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Episode Info:

In the last 26 years, Ed has developed his leadership skills in both athletics and business. From working as an NCAA Basketball coach at Texas A&M to becoming the Vice President of a national recruiting firm, Ed has taught countless athletes, coaches, and business leaders how to THINK, ACT, and EXECUTE at an elite level. Ed has a unique set of skills to deliver leaders across the country a purposeful, positive, energetic, and refreshing experience to unlock their true potential.

In 2016, Ed launched his company, The Molitor Group, in order to reach and add value to a larger sphere of ambitious individuals and help them achieve their goals every day. Through The Molitor Group, Ed has guided all types of leaders to achieve success. From entrepreneurs and executives to teams and companies, The Molitor Group specializes in empowering individuals and groups to achieve at the next level. Through Leadership Performance training, coaching, and speaking, Ed’s goal is to supply people and organizations with the necessary tools to move forward from where they are now to where they want to be.

What you'll learn from this episode:

  • How to deal with excellent employees who seem to struggle as managers, and who seem to lose control of their team.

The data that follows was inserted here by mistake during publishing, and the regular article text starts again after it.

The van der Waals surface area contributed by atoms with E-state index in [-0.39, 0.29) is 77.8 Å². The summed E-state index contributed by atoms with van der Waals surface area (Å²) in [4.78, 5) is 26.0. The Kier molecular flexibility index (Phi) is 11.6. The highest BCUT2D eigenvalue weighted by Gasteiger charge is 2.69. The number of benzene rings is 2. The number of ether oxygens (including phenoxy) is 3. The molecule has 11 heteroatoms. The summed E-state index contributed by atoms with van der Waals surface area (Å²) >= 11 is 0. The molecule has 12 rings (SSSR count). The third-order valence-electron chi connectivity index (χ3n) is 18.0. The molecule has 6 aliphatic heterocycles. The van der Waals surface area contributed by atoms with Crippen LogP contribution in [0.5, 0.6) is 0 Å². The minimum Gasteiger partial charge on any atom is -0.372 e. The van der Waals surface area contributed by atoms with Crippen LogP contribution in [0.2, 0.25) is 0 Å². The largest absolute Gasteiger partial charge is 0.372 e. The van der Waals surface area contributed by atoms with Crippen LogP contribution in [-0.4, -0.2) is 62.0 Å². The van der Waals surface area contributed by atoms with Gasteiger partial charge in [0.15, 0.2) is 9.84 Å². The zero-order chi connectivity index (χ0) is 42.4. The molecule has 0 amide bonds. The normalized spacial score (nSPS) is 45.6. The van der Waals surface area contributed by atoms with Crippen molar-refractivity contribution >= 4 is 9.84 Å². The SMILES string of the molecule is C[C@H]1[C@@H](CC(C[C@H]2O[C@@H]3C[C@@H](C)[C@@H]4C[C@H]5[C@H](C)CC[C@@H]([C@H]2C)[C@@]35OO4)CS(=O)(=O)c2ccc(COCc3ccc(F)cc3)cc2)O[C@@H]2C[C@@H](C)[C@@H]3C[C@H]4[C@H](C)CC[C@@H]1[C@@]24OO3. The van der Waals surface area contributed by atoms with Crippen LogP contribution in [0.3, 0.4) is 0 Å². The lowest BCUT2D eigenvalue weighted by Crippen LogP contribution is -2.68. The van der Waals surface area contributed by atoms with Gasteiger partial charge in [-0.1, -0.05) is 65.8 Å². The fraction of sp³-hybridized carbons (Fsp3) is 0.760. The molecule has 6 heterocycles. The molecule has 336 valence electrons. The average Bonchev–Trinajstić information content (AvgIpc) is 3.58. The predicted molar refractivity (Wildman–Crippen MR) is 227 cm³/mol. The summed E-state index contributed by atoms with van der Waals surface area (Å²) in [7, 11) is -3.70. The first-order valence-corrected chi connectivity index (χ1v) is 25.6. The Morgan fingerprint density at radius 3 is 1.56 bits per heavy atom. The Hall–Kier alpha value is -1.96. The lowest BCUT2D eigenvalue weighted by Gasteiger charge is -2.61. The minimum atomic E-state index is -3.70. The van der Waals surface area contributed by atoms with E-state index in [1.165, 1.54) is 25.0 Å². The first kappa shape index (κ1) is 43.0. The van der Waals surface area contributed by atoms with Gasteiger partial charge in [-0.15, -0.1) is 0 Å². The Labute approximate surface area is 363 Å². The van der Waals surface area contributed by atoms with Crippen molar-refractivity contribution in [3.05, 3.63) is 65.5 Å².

• Why being a manager is extremely similar to being a coach, in terms of responsibilities and skills.
  • What needs to be done to motivate and train underperforming managers; managers who have the aptitude and intellect, but may not have developed the skills.
  • Which questions you need to ask to begin to properly know your employees and managers, and to begin to motivate them.
  • Why it's important for managers to focus on getting to know their employees, including figuring out what drives them.
  • How managers can get better performance from employees by making sure that their employees have well-rounded lives.
  • How to deal with a workplace that now includes four or five generations of employees.
  • What is expected of a manager, to ensure that a business (and its employees) are ultimately successful.
  • How making people feel as though they are a part of something greater can motivate them to do their best.
  • Why Ed's favorite saying is, "When I changed the way I looked at things, the things I looked at began to change."

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